The memorandum said, “The 2009 study analyzed a range of slot limit options for the recreational summer flounder fishery and considered a range of bag limits and options for trophy fish in combination with slot limits. The results indicated that, compared to a standard minimum size limit (which we now have), the slot limit options considered would ‘certainly result in greatly increased numbers of fish harvested’ due to the higher availability of smaller fish compared to larger fish.

Although discards may decrease under certain slot limits, total removals (i.e., harvest and discards) would likely increase due to the increase in harvest. An increase in removals in numbers of fish would increase the fishing mortality rate. Under some slot limit options, marginal benefits to spawning stock biomass (SSB) were predicted; however, these benefits were eliminated when a trophy class was considered in combination with slot limits (Wong 2009).”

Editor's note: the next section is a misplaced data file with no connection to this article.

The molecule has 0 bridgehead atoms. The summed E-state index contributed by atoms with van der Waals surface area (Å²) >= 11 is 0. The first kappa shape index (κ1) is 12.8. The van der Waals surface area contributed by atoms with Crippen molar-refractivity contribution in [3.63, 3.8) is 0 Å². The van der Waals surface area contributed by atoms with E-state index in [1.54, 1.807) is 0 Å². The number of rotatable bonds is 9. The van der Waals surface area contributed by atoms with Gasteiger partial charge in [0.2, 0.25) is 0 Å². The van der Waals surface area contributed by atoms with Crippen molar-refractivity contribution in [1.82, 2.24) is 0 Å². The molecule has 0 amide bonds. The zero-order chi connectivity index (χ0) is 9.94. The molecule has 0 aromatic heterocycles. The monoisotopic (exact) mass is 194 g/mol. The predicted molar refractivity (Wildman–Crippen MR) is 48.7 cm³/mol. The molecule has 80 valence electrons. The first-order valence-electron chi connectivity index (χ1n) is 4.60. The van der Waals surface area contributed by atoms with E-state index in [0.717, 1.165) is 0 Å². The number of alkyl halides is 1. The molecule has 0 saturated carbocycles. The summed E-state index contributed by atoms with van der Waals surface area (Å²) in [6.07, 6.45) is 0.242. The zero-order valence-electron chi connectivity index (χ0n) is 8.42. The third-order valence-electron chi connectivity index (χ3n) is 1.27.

Additionally, the second study related, “A management strategy evaluation analysis by Wiedenmann et al. (2013) also found that slot limits could result in an increase in the number of summer flounder harvested per angler, as well as a small reduction in the total number of female summer flounder harvested. They found that slot limits generally resulted in lower harvest and more discards by weight, and higher and more frequent annual catch limit overages, compared to minimum size limits.”